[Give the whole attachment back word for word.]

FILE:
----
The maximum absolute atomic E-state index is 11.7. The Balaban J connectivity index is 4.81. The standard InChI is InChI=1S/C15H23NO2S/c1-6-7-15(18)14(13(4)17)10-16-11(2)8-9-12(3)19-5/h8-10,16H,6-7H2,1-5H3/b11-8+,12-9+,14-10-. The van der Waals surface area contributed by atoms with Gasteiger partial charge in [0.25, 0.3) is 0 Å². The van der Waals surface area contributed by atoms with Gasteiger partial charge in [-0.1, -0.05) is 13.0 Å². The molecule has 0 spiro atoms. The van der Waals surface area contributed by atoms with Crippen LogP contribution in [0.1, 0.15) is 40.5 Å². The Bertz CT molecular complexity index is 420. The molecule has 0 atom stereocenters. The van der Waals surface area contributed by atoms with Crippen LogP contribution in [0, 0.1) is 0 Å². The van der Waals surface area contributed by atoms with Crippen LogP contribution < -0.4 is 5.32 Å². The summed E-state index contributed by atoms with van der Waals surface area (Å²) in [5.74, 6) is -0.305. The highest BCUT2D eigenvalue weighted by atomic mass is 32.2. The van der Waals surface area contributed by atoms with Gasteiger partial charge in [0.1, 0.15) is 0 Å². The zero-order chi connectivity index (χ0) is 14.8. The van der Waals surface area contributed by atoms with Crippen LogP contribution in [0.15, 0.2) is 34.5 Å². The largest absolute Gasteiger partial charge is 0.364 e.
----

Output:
The maximum absolute atomic E-state index is 11.7. The Balaban J connectivity index is 4.81. The standard InChI is InChI=1S/C15H23NO2S/c1-6-7-15(18)14(13(4)17)10-16-11(2)8-9-12(3)19-5/h8-10,16H,6-7H2,1-5H3/b11-8+,12-9+,14-10-. The van der Waals surface area contributed by atoms with Gasteiger partial charge in [0.25, 0.3) is 0 Å². The van der Waals surface area contributed by atoms with Gasteiger partial charge in [-0.1, -0.05) is 13.0 Å². The molecule has 0 spiro atoms. The van der Waals surface area contributed by atoms with Crippen LogP contribution in [0.1, 0.15) is 40.5 Å². The Bertz CT molecular complexity index is 420. The molecule has 0 atom stereocenters. The van der Waals surface area contributed by atoms with Crippen LogP contribution in [0, 0.1) is 0 Å². The van der Waals surface area contributed by atoms with Crippen LogP contribution < -0.4 is 5.32 Å². The summed E-state index contributed by atoms with van der Waals surface area (Å²) in [5.74, 6) is -0.305. The highest BCUT2D eigenvalue weighted by atomic mass is 32.2. The van der Waals surface area contributed by atoms with Gasteiger partial charge in [0.1, 0.15) is 0 Å². The zero-order chi connectivity index (χ0) is 14.8. The van der Waals surface area contributed by atoms with Crippen LogP contribution in [0.15, 0.2) is 34.5 Å². The largest absolute Gasteiger partial charge is 0.364 e.